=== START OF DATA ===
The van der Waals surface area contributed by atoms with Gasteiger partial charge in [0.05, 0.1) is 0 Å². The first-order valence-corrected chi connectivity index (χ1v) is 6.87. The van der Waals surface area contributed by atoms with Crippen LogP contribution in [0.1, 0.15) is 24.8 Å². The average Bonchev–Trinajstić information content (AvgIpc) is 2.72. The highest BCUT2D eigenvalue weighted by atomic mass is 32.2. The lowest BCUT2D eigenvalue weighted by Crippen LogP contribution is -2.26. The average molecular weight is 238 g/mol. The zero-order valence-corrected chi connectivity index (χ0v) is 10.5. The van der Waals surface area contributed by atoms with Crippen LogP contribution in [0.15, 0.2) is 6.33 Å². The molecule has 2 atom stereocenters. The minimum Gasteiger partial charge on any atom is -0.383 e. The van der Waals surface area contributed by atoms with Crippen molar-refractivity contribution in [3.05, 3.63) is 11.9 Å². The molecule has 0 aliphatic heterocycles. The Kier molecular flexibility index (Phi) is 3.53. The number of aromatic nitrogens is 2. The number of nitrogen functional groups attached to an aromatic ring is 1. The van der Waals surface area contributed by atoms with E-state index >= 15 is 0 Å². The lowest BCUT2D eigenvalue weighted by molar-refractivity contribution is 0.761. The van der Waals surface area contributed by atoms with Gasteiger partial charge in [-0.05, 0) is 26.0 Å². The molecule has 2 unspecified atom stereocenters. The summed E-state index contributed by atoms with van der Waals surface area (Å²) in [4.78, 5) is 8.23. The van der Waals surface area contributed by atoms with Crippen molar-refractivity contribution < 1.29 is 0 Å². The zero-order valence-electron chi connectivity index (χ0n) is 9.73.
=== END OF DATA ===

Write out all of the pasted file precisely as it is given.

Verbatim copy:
The van der Waals surface area contributed by atoms with Gasteiger partial charge in [0.05, 0.1) is 0 Å². The first-order valence-corrected chi connectivity index (χ1v) is 6.87. The van der Waals surface area contributed by atoms with Crippen LogP contribution in [0.1, 0.15) is 24.8 Å². The average Bonchev–Trinajstić information content (AvgIpc) is 2.72. The highest BCUT2D eigenvalue weighted by atomic mass is 32.2. The lowest BCUT2D eigenvalue weighted by Crippen LogP contribution is -2.26. The average molecular weight is 238 g/mol. The zero-order valence-corrected chi connectivity index (χ0v) is 10.5. The van der Waals surface area contributed by atoms with Crippen LogP contribution in [0.15, 0.2) is 6.33 Å². The molecule has 2 atom stereocenters. The minimum Gasteiger partial charge on any atom is -0.383 e. The van der Waals surface area contributed by atoms with Crippen molar-refractivity contribution in [3.05, 3.63) is 11.9 Å². The molecule has 0 aliphatic heterocycles. The Kier molecular flexibility index (Phi) is 3.53. The number of aromatic nitrogens is 2. The number of nitrogen functional groups attached to an aromatic ring is 1. The van der Waals surface area contributed by atoms with E-state index >= 15 is 0 Å². The lowest BCUT2D eigenvalue weighted by molar-refractivity contribution is 0.761. The van der Waals surface area contributed by atoms with Gasteiger partial charge in [-0.05, 0) is 26.0 Å². The molecule has 2 unspecified atom stereocenters. The summed E-state index contributed by atoms with van der Waals surface area (Å²) in [4.78, 5) is 8.23. The van der Waals surface area contributed by atoms with Crippen molar-refractivity contribution < 1.29 is 0 Å². The zero-order valence-electron chi connectivity index (χ0n) is 9.73.